However, the ubiquitous distribution of adenosine receptors means that administration of adenosine receptor agonists causes adverse side effects. This has generally precluded the development of adenosine-based therapies. Selective A1 receptor agonists cause bradycardia. The first selective A2A receptor agonist (2-[4-(2-carboxyethyl)phenylethylamino]-5′-N-ethylcarboxamidoadenosine, or CGS21680), was tested in a Phase 2A clinical trial as a potential anti-hypertensive. However, administration caused a large fall in blood pressure and consequent increase in cardiac output. FR 2162128 discloses that adenosine derivatives (including 2-alkoxy adenosine derivatives comprising a lower alkyl group of not less than two carbon atoms) have hypotensive and coronary vasodilatory activity.

Bartlett et al (J. Med. Chem. 1981, 24, 947-954) discloses the evaluation of analogues of 1-methylisoguanosine. These analogues include 2-methoxyadenosine (also known as spongosine). This and other compounds were tested for their skeletal muscle-relaxant, hypothermic, cardiovascular and anti-inflammatory effects in rodents following oral administration (anti-inflammatory activity was assessed by inhibition of carageenan-induced oedema in a rat paw). 2-methoxyadenosine caused 25% inhibition of carageenan-induced inflammation in rats at 20 mg/kg po. However, reductions in mean blood pressure (41%), and in heart rate (25%) were also observed after administration of this compound at this dose.

There is, therefore, a need to provide adenosine receptor agonists that can be administered with minimal side effects.

According to the invention there is provided use of a compound of the following formula: embedded image
wherein R is C1-4 alkoxy and X is OH;
for the manufacture of a medicament for the prevention, treatment, or amelioration of cancer, inflammation, auto-immune disease, ischemia-reperfusion injury, epilepsy, sepsis, septic shock, neurodegeneration (including Alzheimer's Disease), muscle fatigue or muscle cramp (particularly athletes' cramp).

According to the invention there is also provided use of a compound of the following formula: embedded image
wherein R is C1-4 alkoxy, and X is H;
for the manufacture of a medicament for the prevention, treatment, or amelioration of cancer, inflammation, auto-immune disease, ischemia-reperfusion injury, epilepsy, sepsis, septic shock, neurodegeneration (including Alzheimer's Disease), muscle fatigue or muscle cramp (particularly athletes' cramp).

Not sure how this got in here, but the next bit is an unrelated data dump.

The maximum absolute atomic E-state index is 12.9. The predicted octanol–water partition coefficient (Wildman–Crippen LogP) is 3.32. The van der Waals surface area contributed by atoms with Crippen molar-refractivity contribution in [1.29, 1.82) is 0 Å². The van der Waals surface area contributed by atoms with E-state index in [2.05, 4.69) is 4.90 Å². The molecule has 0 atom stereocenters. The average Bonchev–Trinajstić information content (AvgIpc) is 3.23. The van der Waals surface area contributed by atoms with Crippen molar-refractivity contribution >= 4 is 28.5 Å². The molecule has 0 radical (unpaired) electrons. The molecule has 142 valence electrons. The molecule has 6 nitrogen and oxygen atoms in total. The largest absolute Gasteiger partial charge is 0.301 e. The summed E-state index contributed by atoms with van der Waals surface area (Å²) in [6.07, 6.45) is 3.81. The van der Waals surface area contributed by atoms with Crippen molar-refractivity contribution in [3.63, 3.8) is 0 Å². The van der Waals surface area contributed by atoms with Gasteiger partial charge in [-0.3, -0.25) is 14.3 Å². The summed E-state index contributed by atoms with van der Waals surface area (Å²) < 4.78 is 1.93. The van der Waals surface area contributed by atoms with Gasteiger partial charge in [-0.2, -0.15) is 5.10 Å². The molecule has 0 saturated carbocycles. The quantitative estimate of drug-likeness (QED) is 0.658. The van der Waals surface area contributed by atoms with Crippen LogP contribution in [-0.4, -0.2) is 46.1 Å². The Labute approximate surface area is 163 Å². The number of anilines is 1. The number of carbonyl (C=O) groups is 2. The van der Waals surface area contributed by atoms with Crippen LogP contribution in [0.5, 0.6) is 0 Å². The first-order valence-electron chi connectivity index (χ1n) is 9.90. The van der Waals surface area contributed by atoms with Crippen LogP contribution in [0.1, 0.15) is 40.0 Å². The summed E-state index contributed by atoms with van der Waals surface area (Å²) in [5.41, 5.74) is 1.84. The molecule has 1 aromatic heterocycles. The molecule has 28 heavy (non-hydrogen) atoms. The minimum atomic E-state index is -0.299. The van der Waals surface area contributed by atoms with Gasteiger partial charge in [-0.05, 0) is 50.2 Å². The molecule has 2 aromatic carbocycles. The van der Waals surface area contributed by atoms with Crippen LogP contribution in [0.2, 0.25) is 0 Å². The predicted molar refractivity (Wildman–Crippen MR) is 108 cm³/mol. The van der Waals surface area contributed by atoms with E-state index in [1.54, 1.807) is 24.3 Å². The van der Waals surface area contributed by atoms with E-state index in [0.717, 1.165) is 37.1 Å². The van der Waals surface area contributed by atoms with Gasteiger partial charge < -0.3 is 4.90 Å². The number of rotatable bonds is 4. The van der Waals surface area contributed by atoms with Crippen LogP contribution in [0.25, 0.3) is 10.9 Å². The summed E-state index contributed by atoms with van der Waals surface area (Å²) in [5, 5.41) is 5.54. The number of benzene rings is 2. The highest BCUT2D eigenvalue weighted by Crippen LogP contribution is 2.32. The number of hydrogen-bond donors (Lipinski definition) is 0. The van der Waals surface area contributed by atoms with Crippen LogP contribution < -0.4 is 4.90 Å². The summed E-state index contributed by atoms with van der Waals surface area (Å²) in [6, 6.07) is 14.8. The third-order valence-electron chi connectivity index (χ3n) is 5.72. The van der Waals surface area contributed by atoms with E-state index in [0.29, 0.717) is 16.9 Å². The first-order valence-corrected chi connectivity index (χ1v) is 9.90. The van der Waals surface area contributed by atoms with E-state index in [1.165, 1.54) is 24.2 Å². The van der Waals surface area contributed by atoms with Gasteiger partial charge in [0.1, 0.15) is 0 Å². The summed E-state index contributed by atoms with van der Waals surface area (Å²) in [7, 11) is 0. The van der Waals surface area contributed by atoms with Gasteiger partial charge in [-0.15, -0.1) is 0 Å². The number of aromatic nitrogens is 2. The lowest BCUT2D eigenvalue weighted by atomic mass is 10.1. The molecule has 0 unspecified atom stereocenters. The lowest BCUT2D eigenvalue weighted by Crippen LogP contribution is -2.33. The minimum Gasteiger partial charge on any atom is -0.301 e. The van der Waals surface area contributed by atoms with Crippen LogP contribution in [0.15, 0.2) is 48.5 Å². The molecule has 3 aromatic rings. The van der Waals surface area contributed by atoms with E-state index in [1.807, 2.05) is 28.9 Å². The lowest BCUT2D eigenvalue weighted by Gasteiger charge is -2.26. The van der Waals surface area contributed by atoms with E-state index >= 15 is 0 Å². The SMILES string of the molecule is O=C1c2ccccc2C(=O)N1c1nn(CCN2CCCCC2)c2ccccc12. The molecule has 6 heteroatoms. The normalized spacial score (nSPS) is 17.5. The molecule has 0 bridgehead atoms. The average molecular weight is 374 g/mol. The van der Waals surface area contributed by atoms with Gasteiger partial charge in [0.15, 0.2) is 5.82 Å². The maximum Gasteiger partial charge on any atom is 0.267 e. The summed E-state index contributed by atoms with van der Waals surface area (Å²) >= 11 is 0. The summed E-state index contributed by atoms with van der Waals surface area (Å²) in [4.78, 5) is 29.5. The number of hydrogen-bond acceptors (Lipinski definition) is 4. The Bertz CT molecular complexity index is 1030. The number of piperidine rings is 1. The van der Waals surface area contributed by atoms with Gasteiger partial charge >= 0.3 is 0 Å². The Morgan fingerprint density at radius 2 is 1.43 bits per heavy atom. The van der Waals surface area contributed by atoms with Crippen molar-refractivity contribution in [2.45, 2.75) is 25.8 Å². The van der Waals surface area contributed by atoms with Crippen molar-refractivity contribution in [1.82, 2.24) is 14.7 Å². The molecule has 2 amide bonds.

In particular, there is provided according to the invention use of a compound of formula I or II for the manufacture of a medicament for the prevention, treatment, or amelioration of inflammatory or auto-immune disease, including rheumatoid arthritis, osteoarthritis, rheumatoid spondylitis, gouty arthritis, and other arthritic conditions, psoriasis, asthma, chronic obstructive pulmonary disease, fibrosis, multiple sclerosis, endotoxic shock, gram negative shock, toxic shock, hemorrhagic shock, adult respiratory distress syndrome, cerebral malaria TNF-enhanced HIV replication, TNF inhibition of AZT and DDI activity, organ transplant rejection, cachexia secondary to cancer, HIV, chronic pulmonary inflammatory disease, silicosis, pulmonary sarcosis, bone resorption diseases, reperfusion injury (including damage caused to organs as a consequence of reperfusion following ischaemic episodes e.g. myocardial infarcts, strokes), autoimmune damage (including multiple sclerosis, Guillam Barre Syndrome, myasthenia gravis) graft v. host rejection, allograft rejections, fever and myalgia due to infection, cachexia secondary to infection or malignancy, cachexia secondary to acquired immune deficiency syndrome (AIDS), AIDS related complex (ARC), keloid formation, scar tissue formation, Crohn's disease, ulcerative colitis and pyresis, irritable bowel syndrome, osteoporosis, cerebral malaria, bacterial meningitis, adverse effects from amphotericin B treatment, adverse effects from interleukin-2 treatment, adverse effects from OKT3 treatment, and adverse effects from GM-CSF treatment.

Compounds of formula (I) or (II) that are selective agonists of adenosine A2A and/or A3 receptors are particularly preferred because it is believed that such compounds will have strong anti-inflammatory activity. By selective agonists of adenosine A2A and/or A3 receptors is meant agonists that activate adenosine A2A and/or A3 receptors at concentrations that are lower (preferably one thousandth to one fifth) than required to activate adenosine A1 receptors. Furthermore, A1 receptors have pro-inflammatory activity, so such effects are expected to be minimised for compounds that are selective for A2A and/or A3 receptors.

Compounds of formula (I) include: 2-methoxyadenosine, 2-ethoxyadenosine, 2-propoxyadenosine, 2-isopropoxyadenosine, and 2-butoxyadenosine. Preferred compounds of formula (I) are 2-methoxyadenosine, 2-ethoxyadenosine, and 2-butyloxyadenosine.

Compounds of formula (II) include: 3′-deoxy-2-methoxyadenosine, 3′-deoxy-2-ethoxyadenosine, 3′-deoxy-2-propoxyadenosine, 3′-deoxy-2-isopropoxyadenosine, and 3′-deoxy-2-butoxyadenosine. Preferred compounds of formula (II) are 3′-deoxy-2-propoxyadenosine, 3′-deoxy-2-isopropoxyadenosine, and 3′-deoxy-2-butoxyadenosine.

2-methoxyadenosine has been reported to have an EC50 value at the adenosine A2A receptor of 3 μM (Daly, J. W. et al., (1993) Pharmacol. 46, 91-100). However, this compound surprisingly has profound anti-inflammatory activity at plasma concentrations of 0.2 μM or less. At these low doses 2-methoxyadenosine has reduced probability and severity of side effects. 2-methoxyadenosine can be administered at concentrations at which it is effective as an anti-inflammatory, but which are below those at which side effects are observed.

Other compounds of formula (I) and compounds of formula (II) are also believed to be much more effective at low doses than other adenosine receptor agonists. Thus, it is expected that compounds of formula (I) and compounds of formula (II) can be effectively administered at doses at which they have reduced probability and severity of side effects, or at which side effects are not observed. Such compounds provide significant advantages over the vast majority of other adenosine receptor agonists which only have anti-inflammatory effects at the same concentrations at which serious side effects are observed.